A few years ago, as Chair of the Disabled Staff Association for a central government department, I arranged for Alistair Campbell to come in and give a talk about his experiences with mental health. I clearly remember one of the things he said was that a recent (at that time) piece of research from a Norwegian University had been published which had identified the areas of medicine professionals would most prefer to practice in. Top of the list were childhood cancers and heart transplants. Not really surprising. Vying for bottom place of the list and therefore the ones that the majority of medical practitioners would really prefer not to touch, even with the proverbial bargepole, were mental health and HIV/AIDS. Perhaps even less surprising but still disappointing. These still remain the most stigmatised of disabilities.
My personal experiences of mental health and HIV are intertwined. Being diagnosed with HIV and AIDS some 13 years ago sent me into a downward mental spiral, including a failed attempt to end it all. Both conditions are now well controlled. Both conditions are hugely stigmatised, probably mostly due to fear. Fear stemming from ignorance. Ignorance stemming from lack of information. Lack of information stemming from unwillingness to learn. Unwillingness to learn stemming from fear. And so the cycle continues until someone is prepared to break through it.
I learned long ago that the best response to stigma is education. By informing those that respond negatively to the declaration of my HIV+ status that the risk of them becoming infected simply by being in my presence is zero, and having the scientific data to back that up, I can counteract the mythology that still surrounds the condition. The HIV+ people I work with tell me that the question they are most frequently asked before they decide to share their status is “Are you clean”. To which the answer must of course be ‘Well I shower at least once a day and always scrub behind my ears”. How else would you define clean? And by being HIV+ does that mean that one must therefore somehow be ‘unclean’? Was this not the warning cry that lepers used to shout as they rang their bell when mingling with the uninfected public? Hardly surprising when a quick search of the internet brought up the following from a French website:
Recently, the close family of a deceased person was not given immediate access to the body, because medical personnel, who suspected HIV infection, refused to authorize transfer of the cadaver to the funeral home. In order to justify retaining the body for several hours, they cited regulations that forbid embalming practices if the person has died due to HIV infection. (http://www.cns.sante.fr/spip.php?article319).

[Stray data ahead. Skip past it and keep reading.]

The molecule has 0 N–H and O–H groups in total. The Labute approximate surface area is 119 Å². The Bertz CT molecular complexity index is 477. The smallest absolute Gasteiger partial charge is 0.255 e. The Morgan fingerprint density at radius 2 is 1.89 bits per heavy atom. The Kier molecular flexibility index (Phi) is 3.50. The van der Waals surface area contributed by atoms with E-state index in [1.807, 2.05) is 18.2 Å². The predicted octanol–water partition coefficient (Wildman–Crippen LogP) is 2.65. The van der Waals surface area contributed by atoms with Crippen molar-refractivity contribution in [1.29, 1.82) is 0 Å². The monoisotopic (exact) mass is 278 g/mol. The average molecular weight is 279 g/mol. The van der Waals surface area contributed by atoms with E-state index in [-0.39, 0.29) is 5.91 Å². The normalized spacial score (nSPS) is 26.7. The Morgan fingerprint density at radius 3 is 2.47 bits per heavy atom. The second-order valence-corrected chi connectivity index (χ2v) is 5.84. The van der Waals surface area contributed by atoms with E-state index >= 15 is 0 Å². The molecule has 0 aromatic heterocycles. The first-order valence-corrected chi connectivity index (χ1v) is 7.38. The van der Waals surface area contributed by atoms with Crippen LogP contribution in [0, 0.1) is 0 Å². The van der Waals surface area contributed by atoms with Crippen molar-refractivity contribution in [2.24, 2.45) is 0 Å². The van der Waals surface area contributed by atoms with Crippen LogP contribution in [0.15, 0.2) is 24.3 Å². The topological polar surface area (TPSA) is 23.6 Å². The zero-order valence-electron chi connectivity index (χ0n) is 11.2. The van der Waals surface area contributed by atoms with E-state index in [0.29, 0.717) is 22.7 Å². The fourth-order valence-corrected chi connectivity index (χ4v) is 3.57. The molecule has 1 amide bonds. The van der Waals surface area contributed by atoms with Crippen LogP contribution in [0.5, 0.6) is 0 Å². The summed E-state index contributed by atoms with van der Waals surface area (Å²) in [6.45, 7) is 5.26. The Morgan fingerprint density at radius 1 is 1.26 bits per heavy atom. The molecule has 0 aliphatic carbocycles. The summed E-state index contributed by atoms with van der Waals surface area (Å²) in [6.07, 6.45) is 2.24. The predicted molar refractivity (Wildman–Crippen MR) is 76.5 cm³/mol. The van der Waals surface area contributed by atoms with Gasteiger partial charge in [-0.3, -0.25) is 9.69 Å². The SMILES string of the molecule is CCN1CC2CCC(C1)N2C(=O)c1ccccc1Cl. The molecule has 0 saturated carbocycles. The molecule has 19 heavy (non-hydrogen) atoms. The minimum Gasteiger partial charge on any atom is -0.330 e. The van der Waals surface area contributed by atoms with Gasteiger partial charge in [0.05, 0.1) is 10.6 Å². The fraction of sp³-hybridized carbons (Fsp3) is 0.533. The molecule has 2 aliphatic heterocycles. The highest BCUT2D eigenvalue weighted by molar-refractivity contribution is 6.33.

Even in death stigma and discrimination still rear their ugly heads. And even amongst those who are trained to help and support us. So many times I hear of dentists who refuse to treat HIV+ patients or who, as happened to me, book an appointment for that patient at the end of a surgery so that the place can be completely sterilised after the treatment has been completed (not only is this illegal but it does make you wonder about the dentist’s clinical processes and other patients with undeclared diseases) or the nurse who triple gloves herself before taking your bloods.
No wonder then that many living with the condition choose to not publicly declare it. And that has to be their choice. It is a personal decision. I chose to not live in shadows. Coming out once as a gay man was difficult enough. You would have thought that that knowledge would have stood me in good stead for coming out a second time as a person living with HIV but the experience was very different. The public face of homosexuality is now more acceptable than that of a stigmatised, mostly invisible condition. A condition which traverses three of the most taboo of subjects in British society: sex, homosexuality and death, cannot ever be a socially acceptable one. Only by those few individuals who are able to speak out, speak up, speak for and on behalf of others who are, for what ever reason, less able to do so, will the condition become more normalised. I chose to do this by writing and publishing Ripples from the Edge of Life, where thirteen other people joined me in sharing their stories of their HIV diagnosis. Not all of those people chose to do so using their real name. That is their choice.
One day, perhaps not in my lifetime, those living with HIV/AIDS will be easily able to openly discuss their situation without fear of reprisal or rejection. That day may still be far off, but I can still live in hope and, in my own small corner wave my personal flag of tolerance, understanding and acceptance. What can you do to help me raise that flag high?